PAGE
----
Tonight’s blog is a complete change of pace. I have started to collect opinions and comments from established artists to add to this blog. For the moment I am creating the questions and topics and deciding which artists to ask to comment. In the future I hope that some of the questions and topics will come from you, the reader…
Tonight’s blog which is just an interlude between longer postings about the inner workings of a recording contract, introduces the changing face of copyrights in the age of the web. Anyone with some sense of vision sees that the universal distribution of knowledge, music, art, writing, all of the various elements of the web, will bring about a complete redefinition of the artist’s relationship to the commercial exploitation of his art.
Certainly the question isn’t if change is coming, rather it is where will these changes take us?
I asked Jonathan Coulton to discuss his progressive attitude towards controlling his recordings on the web. For those of you who haven’t heard of Jonathon yet he is one of the more interesting Post Guided by Voices , Lo Fi musicians breaking through the inertia of Nirvana and programmed pop. His songwriting combined with a generous and healthy attitude about giving everyone access to his music helped him break out and create some purely web driven hits like “Code Monkey” and “Still Alive” (A song released as the final dirge on the underground hit video game Portal). In short Jonathan is a talented songwriter that is comfortable with the changes that the web has offered and has altered his approach to line up his personal musical strengths with the power of the web.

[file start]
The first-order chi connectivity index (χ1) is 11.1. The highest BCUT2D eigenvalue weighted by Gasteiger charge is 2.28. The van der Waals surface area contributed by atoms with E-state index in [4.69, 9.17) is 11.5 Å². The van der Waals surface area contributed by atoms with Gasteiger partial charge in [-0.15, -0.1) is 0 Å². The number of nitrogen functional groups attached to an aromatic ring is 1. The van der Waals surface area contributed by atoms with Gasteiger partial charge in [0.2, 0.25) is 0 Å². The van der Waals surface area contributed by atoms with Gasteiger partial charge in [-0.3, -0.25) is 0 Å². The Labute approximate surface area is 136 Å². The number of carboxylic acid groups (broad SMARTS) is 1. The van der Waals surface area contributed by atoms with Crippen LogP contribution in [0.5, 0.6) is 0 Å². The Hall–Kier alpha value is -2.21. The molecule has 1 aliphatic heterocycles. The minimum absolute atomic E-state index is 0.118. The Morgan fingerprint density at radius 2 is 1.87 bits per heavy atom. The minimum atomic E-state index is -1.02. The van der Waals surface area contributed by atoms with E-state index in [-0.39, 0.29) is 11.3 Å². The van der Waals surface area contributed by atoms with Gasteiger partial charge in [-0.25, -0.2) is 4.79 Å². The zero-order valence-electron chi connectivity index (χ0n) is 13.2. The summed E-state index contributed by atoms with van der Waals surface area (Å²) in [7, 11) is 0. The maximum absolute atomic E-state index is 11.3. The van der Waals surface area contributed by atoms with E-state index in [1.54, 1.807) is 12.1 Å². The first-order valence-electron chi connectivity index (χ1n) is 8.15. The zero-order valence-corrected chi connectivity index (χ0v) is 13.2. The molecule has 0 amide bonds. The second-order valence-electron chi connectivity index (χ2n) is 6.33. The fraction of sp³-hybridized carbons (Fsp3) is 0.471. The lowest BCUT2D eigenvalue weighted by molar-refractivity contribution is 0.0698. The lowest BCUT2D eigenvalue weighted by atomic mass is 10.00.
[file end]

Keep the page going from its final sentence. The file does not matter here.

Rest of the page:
I asked Jonathan a question via email while a little bit altered and completely exhausted. As a result his reply is much better than my question. Thank god for catching a break some days……….
Jonathan – your music has spread through the web, first through association with gaming programs and then through peer to peer trading. You have been a vocal advocate of “Fair Use” copyrights, rather then the “I own it and you gotta buy it model” – how has this helped you succeed and how might it help others to build connections with fans? (I intended to ask about Creative Commons copyright. Like I said I was under the influence of stupidity that night)
“I’d actually say that it went the other direction, first my music spread across the web through word of mouth, and that led to my association with Valve and the song for Portal. And I think that’s a really important point – for a musician who is just starting out there is nothing more important than exposure. That’s why I released my music with a Creative Commons license that allowed people to share the music freely, and to create new works using the music, as long as those things happened in the non-commercial realm. My plan was to let the music speak for itself, to let it find my fans for me, and then figure out how to monetize whatever success I had in that effort.